The opinion of the court was delivered by: MANSFIELD
MANSFIELD, District Judge.
In this action for damages by stockholders of Shattuck Denn Mining Corp. against its officers, directors and others, plaintiffs charge that in violation of the anti-fraud provisions of the federal securities acts the defendants engaged in a scheme to inflate and manipulate the market price of the company's stock through various means, including misleading publicity and releases designed to stimulate a public demand for the stock. The principal defendant is Willard J. LaMorte, President and Director of the company, whose pretrial deposition is presently being taken by plaintiffs' counsel.
Beginning in 1967 the SEC conducted an investigation into the matters that later became the subject of the present private lawsuit and held hearings in which LaMorte testified with respect to some of the matters here at issue. Sometime thereafter he obtained from the SEC a transcript of his testimony, amounting to some 500 pages, which is now in his possession. Plaintiffs have moved to examine it for the purpose of verifying or impeaching the deposition testimony given by him, and defendant LaMorte opposes on the ground that the transcript is privileged from disclosure by reason of the confidentiality provisions of regulations issued by the SEC.
Defendants' position is based principally upon SEC Reg. § 240.0-4, which provides:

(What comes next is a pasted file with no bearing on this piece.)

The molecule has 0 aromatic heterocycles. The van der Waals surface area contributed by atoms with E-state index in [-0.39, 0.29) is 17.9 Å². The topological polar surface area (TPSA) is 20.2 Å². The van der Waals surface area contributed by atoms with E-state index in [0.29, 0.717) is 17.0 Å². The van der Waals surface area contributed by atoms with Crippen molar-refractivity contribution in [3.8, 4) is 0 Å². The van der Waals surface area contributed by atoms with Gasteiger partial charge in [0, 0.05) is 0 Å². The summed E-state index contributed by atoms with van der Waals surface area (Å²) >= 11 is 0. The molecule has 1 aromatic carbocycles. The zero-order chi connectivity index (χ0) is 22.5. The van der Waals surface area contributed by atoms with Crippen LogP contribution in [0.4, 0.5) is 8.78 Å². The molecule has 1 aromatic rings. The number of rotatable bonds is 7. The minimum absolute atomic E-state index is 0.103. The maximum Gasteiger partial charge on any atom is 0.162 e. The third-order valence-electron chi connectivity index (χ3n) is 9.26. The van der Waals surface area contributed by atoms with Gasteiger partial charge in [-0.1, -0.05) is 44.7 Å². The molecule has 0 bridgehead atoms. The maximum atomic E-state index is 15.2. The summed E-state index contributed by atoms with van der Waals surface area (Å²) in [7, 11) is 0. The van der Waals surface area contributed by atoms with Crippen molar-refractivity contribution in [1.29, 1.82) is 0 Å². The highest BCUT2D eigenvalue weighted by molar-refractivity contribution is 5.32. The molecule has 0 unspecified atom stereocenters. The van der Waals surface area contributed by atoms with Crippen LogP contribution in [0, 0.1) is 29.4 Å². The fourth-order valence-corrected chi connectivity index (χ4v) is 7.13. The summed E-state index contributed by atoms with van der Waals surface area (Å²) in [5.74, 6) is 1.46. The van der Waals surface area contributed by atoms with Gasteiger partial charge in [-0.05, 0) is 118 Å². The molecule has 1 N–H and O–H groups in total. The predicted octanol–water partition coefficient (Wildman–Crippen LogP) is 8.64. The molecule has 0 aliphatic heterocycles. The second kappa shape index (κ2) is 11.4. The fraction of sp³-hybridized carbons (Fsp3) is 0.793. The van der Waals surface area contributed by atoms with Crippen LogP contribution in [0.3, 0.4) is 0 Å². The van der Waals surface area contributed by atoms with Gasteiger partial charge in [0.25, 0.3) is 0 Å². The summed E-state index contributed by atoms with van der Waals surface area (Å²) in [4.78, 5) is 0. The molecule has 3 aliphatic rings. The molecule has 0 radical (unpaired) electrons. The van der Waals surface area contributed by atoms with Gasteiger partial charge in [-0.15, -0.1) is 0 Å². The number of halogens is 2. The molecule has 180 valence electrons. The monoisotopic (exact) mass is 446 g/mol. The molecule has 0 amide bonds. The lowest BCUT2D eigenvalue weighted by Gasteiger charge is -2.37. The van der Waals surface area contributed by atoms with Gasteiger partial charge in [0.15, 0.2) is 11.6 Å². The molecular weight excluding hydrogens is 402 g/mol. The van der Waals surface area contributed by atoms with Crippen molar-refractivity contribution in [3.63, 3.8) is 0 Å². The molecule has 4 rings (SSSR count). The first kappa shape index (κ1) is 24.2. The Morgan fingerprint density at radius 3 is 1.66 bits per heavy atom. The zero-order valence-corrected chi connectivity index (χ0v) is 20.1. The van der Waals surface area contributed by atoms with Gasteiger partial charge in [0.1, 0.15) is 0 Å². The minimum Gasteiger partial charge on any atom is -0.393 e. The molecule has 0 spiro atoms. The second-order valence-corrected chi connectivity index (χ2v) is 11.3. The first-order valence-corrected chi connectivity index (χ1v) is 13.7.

"Information or documents obtained by officers or employees of the Commission in the course of any examination or investigation pursuant to section 17(a) (48 Stat 897, sec. 4, 49 Stat 1379; 15 U.S.C. 78q(a)) or 21(a) (48 Stat 899; 15 U.S.C. 78u(a)) shall, unless made a matter of public record, be deemed confidential. Officers and employees are hereby prohibited from making such confidential information or documents or any other non-public records of the Commission available to anyone other than a member, officer, or employee of the Commission, unless the Commission authorizes the disclosure of such information or the production of such documents as not being contrary to the public interest. * * *"
The basic guidelines are established by the following provisions of the Code of Federal Regulations: 17 C.F.R. § 203.2, which provides:
"Information or documents obtained by the Commission in the course of any investigation or examination, unless made a matter of public record, shall be deemed non-public."
And 17 C.F.R. § 203.6, which adds:
"Transcripts, if any, of formal investigative proceedings, shall be recorded * * *: Provided, however, That in a nonpublic formal investigative proceeding a person seeking a transcript of his testimony shall file a written request stating the reason he desires to procure such transcript, and the Commission may for good cause deny such request. In any event, any witness (or his counsel), upon proper identification, shall have the right to inspect the official transcript of the witness' own testimony."
Thus it is left to the administrative agency, the SEC, to determine whether the cloak of confidentiality is essential to the conduct of a particular investigation being conducted by it or whether public disclosure of the contents of documents and testimony would not be contrary to the public interest. In this investigation the SEC does not believe that Mr. LaMorte's testimony must remain confidential, since it has permitted him to obtain a complete transcript without any injunction against his disclosure of it to third persons. Furthermore, LaMorte himself has no objection to testifying in this action with respect to precisely the same matters that have been the subject of interrogation by the SEC in its investigation.